by Amina Luqman-Dawson
Overall: 5 out of 5 stars
I can see why this book won the Newbery Award this year. Luqman-Dawson does an excellent job of weaving back and forth between two narratives, one on a slave plantation and one in the “maroon” community of Freewater that two children escape to from that plantation. Each narrative is told through multiple perspectives; although one is in the first person and all the rest are in the third person, it’s never awkward. 12-year-old Homer and his little sister, Ada, run away with their mother, Rose. But Homer’s best friend, Anna, is left behind and Homer begs Rose to go back for her; when she does, she is caught and beaten within an inch of her life. Rose raised one of the master’s daughters, Nora, who is coming into her own understanding of the inhumanity of slavery. The rest of the plantation – family and slaves – are busy preparing for Nora’s sister Viola’s upcoming wedding and all Nora wants is to escape that life as well.
Meanwhile, over in the swamp, Homer and Ada are taken in and guided through secret passageways to a well-protected and -patrolled area of dry land called Freewater, home to a few dozen escaped slaves and about a dozen free-born children. Among the children are sisters Juna (the golden child) and Sanzi (the problem child), who have never stepped foot outside Freewater and don’t really know the dangers that await them because of the color of their skin. There’s also new arrival Ferdinand, and old hand Billy, whose traumas have deeply affected them in different ways. When Homer decides to go back for his mother and Anna, he unwittingly brings a whole crew with him and it all comes to a head in quite a spectacular way.
I was fascinated to learn a new aspect to the freedom/slavery story. Maroon communities were a real occurrence and Luqman-Dawson even thanks Dr. Sylviane A. Diouf, who “studies America’s maroon communities in the swamps and forests of the American South” – it blows my mind that there are people who dedicate their lives to researching things some of us have never even heard of! I hope that books like Freewater can help change the way we teach history.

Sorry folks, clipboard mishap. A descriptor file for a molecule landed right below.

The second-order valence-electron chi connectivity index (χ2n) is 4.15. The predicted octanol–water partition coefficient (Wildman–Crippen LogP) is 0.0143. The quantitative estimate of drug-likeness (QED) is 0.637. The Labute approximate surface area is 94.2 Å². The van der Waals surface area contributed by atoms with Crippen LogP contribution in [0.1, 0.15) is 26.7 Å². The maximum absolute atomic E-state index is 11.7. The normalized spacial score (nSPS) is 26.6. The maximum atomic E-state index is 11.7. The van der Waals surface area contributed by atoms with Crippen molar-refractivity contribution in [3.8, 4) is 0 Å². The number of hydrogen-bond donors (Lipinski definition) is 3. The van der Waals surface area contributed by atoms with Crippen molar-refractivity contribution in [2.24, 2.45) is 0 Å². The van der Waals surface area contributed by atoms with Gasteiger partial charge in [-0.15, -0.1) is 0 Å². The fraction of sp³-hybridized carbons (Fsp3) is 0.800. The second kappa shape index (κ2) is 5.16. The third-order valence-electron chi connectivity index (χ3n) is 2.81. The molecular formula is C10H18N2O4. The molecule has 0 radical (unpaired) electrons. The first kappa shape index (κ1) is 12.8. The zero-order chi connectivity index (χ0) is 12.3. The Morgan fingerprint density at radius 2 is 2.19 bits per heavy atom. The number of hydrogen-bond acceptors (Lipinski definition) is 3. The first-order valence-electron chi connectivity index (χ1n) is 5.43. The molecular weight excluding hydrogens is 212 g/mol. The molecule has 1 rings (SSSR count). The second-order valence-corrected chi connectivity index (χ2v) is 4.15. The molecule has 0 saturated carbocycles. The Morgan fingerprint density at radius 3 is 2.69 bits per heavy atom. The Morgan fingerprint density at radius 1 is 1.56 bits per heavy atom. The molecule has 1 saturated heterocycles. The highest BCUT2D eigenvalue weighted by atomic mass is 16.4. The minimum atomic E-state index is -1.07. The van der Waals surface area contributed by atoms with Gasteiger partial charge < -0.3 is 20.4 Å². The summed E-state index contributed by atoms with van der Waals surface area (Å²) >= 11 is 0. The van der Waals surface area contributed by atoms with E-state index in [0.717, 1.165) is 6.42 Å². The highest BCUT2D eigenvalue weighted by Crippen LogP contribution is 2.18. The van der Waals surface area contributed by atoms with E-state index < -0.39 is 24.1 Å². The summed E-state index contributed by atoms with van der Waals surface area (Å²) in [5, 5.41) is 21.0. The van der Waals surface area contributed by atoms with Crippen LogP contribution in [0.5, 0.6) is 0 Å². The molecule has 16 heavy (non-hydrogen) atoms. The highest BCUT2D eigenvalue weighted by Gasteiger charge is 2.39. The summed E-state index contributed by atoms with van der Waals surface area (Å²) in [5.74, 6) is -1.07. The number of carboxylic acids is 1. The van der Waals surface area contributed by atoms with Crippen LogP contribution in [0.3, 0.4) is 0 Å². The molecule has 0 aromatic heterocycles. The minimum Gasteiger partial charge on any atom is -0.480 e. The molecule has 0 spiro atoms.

The Last Mapmaker
by Christina Soontornvat
Overall: 5 out of 5 stars
12-year-old Sai has grown up in abject poverty in the swamp of fictional Mangkon with only her low-life father to keep her out of the girls’ home – sometimes. When he’s not in jail for stealing to help them survive. Sai has developed an ability to copy anyone’s handwriting identically, and for this she is awarded a job as mapmaker Paiyoon’s assistant. He is getting older and needs someone to do the writing for him, though his mind is still sharp. In a society where your worth is based on your ancestry, Sai’s future is bleak until she gets this job and can somehow find a way out of Mangkon to start fresh.
Then the Queen announces a contest to find the as-yet unproven Great Southern Continent and map it, though it involves crossing the dangerous Harbinger Sea, and quickly Paiyoon and Sai are on one of the ships, captained by Sangra. Sai befriends Captain Sangra’s secret half-sister, Rian, manages to help a troubled stowaway named Bo who tried to pick Sai’s pocket before boarding, and tries to convince Master Paiyoon to chart a course to the Sunderlands and win the prize money. But there is treason aboard the Prosperity and the twists and turns kept me guessing the whole time, wrapping up neatly in the end. Sai even grows to understand her father and Captain Sangra, who it turns out is in the royal family, is helping to change their society (a move which struck me as a commentary on the recent changes within the British royal family, if you should choose to read it that way).
I read these two books at the same time and, as often happens when I do that, saw parallels that I would likely not have seen otherwise. From the Southerland / Sunderland names, to the swampy descriptions, to the troubled newcomer (Ferdinand / Bo), to the pacing and tension and tidy wrap-up, there were little details that caught my attention. In the end, these are both stellar stories.